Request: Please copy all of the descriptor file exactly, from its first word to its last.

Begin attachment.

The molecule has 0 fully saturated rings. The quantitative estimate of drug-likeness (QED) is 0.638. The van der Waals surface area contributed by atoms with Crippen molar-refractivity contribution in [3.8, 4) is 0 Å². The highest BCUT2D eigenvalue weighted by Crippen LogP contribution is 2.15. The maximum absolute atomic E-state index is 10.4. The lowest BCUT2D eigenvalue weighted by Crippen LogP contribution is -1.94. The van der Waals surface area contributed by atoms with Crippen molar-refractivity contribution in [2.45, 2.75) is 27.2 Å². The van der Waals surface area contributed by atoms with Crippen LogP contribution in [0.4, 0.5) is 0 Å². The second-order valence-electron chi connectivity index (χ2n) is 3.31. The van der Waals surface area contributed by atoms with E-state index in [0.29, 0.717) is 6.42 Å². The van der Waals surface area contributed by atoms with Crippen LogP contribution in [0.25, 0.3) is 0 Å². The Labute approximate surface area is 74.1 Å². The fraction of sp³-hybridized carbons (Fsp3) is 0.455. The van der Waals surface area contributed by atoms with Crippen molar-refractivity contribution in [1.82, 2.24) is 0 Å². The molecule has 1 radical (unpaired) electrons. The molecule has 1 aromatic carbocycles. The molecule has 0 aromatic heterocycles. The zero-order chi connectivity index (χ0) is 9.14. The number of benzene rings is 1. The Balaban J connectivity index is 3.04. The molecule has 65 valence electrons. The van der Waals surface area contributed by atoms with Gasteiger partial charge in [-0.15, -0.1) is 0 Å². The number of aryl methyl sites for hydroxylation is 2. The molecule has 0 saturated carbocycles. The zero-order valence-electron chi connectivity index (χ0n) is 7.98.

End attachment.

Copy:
The molecule has 0 fully saturated rings. The quantitative estimate of drug-likeness (QED) is 0.638. The van der Waals surface area contributed by atoms with Crippen molar-refractivity contribution in [3.8, 4) is 0 Å². The highest BCUT2D eigenvalue weighted by Crippen LogP contribution is 2.15. The maximum absolute atomic E-state index is 10.4. The lowest BCUT2D eigenvalue weighted by Crippen LogP contribution is -1.94. The van der Waals surface area contributed by atoms with Crippen molar-refractivity contribution in [2.45, 2.75) is 27.2 Å². The van der Waals surface area contributed by atoms with Crippen LogP contribution in [0.4, 0.5) is 0 Å². The second-order valence-electron chi connectivity index (χ2n) is 3.31. The van der Waals surface area contributed by atoms with E-state index in [0.29, 0.717) is 6.42 Å². The van der Waals surface area contributed by atoms with Crippen LogP contribution in [0.25, 0.3) is 0 Å². The Labute approximate surface area is 74.1 Å². The fraction of sp³-hybridized carbons (Fsp3) is 0.455. The van der Waals surface area contributed by atoms with Crippen molar-refractivity contribution in [1.82, 2.24) is 0 Å². The molecule has 1 radical (unpaired) electrons. The molecule has 1 aromatic carbocycles. The molecule has 0 aromatic heterocycles. The zero-order chi connectivity index (χ0) is 9.14. The number of benzene rings is 1. The Balaban J connectivity index is 3.04. The molecule has 65 valence electrons. The van der Waals surface area contributed by atoms with Gasteiger partial charge in [-0.15, -0.1) is 0 Å². The number of aryl methyl sites for hydroxylation is 2. The molecule has 0 saturated carbocycles. The zero-order valence-electron chi connectivity index (χ0n) is 7.98.